Markes’ UNITY thermal desorber used to identify stress-induced changes in breath
Thursday, 28 March 2013 at 4:53:PM
A new study, published in the Journal of Breath Research, has shown that psychological stress results in changes in the levels of breath volatiles, which could have implications for the use of breath monitoring in disease diagnosis.
The work, carried out by Paul Thomas and colleagues at Loughborough University, involved monitoring the breath VOCs of 22 adults, both while listening to relaxing classical music and while performing a stressful mental arithmetic test. A face mask was used to collect the breath volatiles onto a two-bed sorbent tube from Markes, followed by analysis using a UNITY thermal desorber and GC/MS.
Six stress-sensitive compounds were identified, with levels of 2-methylpentadecane and indole observed to rise in response to stress. The abundances of four other compounds fell, which the researchers say may be due to ventilation effects.
Helen Martin is one of the authors of the paper, and played a key role in the study as part of her Ph.D. before joining the Technical Support team at Markes. She says that the rising use of breath volatiles to diagnose disease makes it important to understand how other factors may affect the VOC profile.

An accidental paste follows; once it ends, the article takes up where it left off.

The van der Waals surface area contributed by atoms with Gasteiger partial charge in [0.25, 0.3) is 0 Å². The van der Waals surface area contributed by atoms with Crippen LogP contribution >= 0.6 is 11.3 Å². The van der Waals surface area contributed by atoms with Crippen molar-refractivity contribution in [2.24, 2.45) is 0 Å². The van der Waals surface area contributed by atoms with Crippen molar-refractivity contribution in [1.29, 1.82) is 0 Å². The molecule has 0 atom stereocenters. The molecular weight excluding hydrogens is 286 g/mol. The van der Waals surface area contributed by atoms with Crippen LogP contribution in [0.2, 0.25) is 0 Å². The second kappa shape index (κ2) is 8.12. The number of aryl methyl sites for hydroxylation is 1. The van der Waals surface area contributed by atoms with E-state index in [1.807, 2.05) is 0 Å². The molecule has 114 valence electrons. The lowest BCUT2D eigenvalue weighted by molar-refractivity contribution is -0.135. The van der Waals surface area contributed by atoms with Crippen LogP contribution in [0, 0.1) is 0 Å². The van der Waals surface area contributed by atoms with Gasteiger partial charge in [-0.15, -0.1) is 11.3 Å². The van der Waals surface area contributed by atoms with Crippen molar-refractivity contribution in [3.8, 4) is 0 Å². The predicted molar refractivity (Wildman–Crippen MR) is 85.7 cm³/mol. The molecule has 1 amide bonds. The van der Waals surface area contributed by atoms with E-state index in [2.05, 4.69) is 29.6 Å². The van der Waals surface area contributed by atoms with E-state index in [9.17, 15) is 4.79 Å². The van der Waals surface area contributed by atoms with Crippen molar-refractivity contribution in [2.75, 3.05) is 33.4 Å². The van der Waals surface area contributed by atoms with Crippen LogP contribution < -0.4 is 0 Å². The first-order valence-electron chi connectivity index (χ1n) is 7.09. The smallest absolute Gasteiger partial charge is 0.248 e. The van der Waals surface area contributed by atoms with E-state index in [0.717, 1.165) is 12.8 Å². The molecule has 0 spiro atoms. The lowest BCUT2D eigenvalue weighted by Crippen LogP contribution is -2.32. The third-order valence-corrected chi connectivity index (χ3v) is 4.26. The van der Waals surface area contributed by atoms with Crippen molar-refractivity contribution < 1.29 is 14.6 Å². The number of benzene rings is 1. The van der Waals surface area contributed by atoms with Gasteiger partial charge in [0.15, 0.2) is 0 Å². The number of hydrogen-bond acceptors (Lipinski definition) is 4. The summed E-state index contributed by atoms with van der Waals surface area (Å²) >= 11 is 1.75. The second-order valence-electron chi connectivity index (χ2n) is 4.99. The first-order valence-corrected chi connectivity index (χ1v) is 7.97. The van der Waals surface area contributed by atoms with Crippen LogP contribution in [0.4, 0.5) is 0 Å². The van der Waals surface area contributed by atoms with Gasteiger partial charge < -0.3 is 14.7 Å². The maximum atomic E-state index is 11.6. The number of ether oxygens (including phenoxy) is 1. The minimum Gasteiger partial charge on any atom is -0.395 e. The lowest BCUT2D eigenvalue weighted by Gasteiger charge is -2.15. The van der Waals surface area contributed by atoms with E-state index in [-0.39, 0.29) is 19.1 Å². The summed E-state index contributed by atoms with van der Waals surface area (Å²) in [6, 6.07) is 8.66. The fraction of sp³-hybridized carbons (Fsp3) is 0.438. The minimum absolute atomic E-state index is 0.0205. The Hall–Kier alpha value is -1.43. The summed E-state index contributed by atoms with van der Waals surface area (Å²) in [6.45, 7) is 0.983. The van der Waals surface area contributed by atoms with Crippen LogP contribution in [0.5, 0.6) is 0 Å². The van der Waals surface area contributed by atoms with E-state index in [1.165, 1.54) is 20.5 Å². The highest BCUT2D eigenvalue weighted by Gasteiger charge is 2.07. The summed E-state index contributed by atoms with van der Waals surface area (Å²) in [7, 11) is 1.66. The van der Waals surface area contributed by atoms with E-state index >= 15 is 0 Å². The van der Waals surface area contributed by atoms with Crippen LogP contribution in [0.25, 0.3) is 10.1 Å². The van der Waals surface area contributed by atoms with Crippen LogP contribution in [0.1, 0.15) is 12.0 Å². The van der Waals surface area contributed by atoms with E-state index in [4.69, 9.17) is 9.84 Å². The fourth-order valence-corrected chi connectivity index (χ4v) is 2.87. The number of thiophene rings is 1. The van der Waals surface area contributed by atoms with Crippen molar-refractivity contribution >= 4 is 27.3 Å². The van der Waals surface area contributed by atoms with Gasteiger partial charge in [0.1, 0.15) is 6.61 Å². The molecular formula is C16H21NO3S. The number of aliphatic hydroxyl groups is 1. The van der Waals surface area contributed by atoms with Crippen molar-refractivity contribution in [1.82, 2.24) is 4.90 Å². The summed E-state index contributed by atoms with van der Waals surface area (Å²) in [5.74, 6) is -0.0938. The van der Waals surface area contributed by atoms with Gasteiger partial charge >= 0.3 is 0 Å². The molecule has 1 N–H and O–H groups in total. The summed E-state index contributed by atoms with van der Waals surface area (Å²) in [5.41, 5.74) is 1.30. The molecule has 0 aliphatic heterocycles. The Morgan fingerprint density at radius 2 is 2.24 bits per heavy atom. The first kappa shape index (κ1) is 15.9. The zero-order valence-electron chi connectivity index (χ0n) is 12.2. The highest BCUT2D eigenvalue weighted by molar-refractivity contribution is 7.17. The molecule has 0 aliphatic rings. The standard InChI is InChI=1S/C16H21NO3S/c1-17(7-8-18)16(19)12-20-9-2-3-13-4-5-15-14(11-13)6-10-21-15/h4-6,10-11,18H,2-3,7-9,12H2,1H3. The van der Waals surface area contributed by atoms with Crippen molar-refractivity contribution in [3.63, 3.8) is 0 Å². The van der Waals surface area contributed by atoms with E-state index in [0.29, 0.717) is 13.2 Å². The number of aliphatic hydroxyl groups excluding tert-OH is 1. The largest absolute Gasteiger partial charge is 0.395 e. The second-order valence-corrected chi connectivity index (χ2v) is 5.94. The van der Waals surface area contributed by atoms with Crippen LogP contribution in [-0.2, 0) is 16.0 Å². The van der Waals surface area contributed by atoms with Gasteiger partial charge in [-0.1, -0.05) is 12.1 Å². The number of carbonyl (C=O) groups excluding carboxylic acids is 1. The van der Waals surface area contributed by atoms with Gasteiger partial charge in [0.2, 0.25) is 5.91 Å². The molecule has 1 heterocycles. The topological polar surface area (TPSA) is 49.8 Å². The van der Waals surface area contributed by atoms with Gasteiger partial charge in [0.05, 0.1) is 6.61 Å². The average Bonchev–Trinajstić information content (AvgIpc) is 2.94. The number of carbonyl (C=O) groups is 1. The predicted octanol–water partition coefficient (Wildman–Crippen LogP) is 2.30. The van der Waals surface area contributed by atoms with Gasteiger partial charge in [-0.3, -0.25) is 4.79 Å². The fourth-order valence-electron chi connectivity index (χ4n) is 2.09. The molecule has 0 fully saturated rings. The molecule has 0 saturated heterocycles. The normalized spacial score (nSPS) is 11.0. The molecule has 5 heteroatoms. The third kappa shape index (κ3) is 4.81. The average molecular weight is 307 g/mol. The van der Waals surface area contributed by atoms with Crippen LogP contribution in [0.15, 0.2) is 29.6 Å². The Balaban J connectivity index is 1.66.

“Breath monitoring as a diagnosis tool is rapidly gaining acceptance, as it can help avoid the need for invasive tests”, she says. “However, in order to be able to know that a raised level of a compound in breath is indicative of say, diabetes, you first need to be sure that the same compound doesn’t result from the patient simply having a stressful drive to the hospital”.
Helen also provides some insights into what’s involved in carrying out this sort of work. “One of the main challenges is representatively sampling the wide range of trace-level compounds found in breath. This was where Markes’ systems came in really useful, with the backflush capability of UNITY meaning that we could extend the analyte range by using two sorbents in our sampling tubes and in the cold trap.
Helen says the fact that sorbent tubes can be analysed off-line is a big advantage. “When taking biological samples from people, it’s of great benefit to do the analysis in batches, as this avoids having to synchronise slots on your busy GC/MS instrument with the availability of participants”, she says. “However, you don’t want to be worrying about damage to the samplers or analyte loss during sample transport or storage, and on this front sorbent tubes have the edge over other sampling techniques”.
Helen continues to find her time at Loughborough University really useful in her day-to-day work. “Helping customers with their sorbent-tube sampling is a key aspect of my role as Technical Support Specialist at Markes, and I often find that I’m drawing on my Ph.D. experience when advising them on getting the best results from their own application”.
Read more about the research on the Loughborough University website and in LCGC.
The effect of a paced auditory serial addition test (PASAT) intervention on the profile of volatile organic compounds in human breath: A pilot study
M.A. Turner, S. Bandelow, L. Edwards, P. Patel, H.J. Martin, I.D. Wilson and C.L.P. Thomas, Journal of Breath Research, 2013: 017102.